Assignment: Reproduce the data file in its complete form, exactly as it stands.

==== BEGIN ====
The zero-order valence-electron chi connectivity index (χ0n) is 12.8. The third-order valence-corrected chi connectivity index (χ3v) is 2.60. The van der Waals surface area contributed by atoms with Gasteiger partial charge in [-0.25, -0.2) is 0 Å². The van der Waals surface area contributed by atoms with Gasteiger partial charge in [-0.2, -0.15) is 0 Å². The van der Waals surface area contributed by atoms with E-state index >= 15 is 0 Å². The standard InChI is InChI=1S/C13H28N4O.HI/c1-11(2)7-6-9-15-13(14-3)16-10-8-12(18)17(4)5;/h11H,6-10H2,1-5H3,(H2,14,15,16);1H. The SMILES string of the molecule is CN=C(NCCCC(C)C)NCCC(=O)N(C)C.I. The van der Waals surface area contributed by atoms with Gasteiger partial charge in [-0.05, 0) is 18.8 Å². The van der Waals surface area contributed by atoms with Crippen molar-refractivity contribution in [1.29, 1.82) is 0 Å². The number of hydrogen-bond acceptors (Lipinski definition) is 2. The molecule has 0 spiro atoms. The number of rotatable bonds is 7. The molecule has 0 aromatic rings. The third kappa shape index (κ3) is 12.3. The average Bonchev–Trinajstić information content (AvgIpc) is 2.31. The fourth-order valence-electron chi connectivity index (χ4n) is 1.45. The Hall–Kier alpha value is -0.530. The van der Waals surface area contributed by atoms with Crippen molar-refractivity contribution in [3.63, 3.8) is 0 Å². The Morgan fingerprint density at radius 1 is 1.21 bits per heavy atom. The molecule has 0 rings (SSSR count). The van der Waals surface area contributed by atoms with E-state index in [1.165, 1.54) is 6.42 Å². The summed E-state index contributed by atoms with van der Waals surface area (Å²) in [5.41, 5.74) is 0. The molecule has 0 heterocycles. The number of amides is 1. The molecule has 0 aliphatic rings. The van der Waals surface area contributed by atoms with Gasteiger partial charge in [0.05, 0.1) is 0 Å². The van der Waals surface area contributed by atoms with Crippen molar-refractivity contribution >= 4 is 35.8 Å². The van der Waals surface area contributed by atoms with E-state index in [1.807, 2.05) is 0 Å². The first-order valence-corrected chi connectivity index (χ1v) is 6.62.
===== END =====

The zero-order valence-electron chi connectivity index (χ0n) is 12.8. The third-order valence-corrected chi connectivity index (χ3v) is 2.60. The van der Waals surface area contributed by atoms with Gasteiger partial charge in [-0.25, -0.2) is 0 Å². The van der Waals surface area contributed by atoms with Gasteiger partial charge in [-0.2, -0.15) is 0 Å². The van der Waals surface area contributed by atoms with E-state index >= 15 is 0 Å². The standard InChI is InChI=1S/C13H28N4O.HI/c1-11(2)7-6-9-15-13(14-3)16-10-8-12(18)17(4)5;/h11H,6-10H2,1-5H3,(H2,14,15,16);1H. The SMILES string of the molecule is CN=C(NCCCC(C)C)NCCC(=O)N(C)C.I. The van der Waals surface area contributed by atoms with Gasteiger partial charge in [-0.05, 0) is 18.8 Å². The van der Waals surface area contributed by atoms with Crippen molar-refractivity contribution in [1.29, 1.82) is 0 Å². The number of hydrogen-bond acceptors (Lipinski definition) is 2. The molecule has 0 spiro atoms. The number of rotatable bonds is 7. The molecule has 0 aromatic rings. The third kappa shape index (κ3) is 12.3. The average Bonchev–Trinajstić information content (AvgIpc) is 2.31. The fourth-order valence-electron chi connectivity index (χ4n) is 1.45. The Hall–Kier alpha value is -0.530. The van der Waals surface area contributed by atoms with Crippen molar-refractivity contribution in [3.63, 3.8) is 0 Å². The Morgan fingerprint density at radius 1 is 1.21 bits per heavy atom. The molecule has 0 rings (SSSR count). The van der Waals surface area contributed by atoms with E-state index in [1.165, 1.54) is 6.42 Å². The summed E-state index contributed by atoms with van der Waals surface area (Å²) in [5.41, 5.74) is 0. The molecule has 0 heterocycles. The number of amides is 1. The molecule has 0 aliphatic rings. The van der Waals surface area contributed by atoms with Gasteiger partial charge in [0.05, 0.1) is 0 Å². The van der Waals surface area contributed by atoms with Crippen molar-refractivity contribution >= 4 is 35.8 Å². The van der Waals surface area contributed by atoms with E-state index in [1.807, 2.05) is 0 Å². The first-order valence-corrected chi connectivity index (χ1v) is 6.62.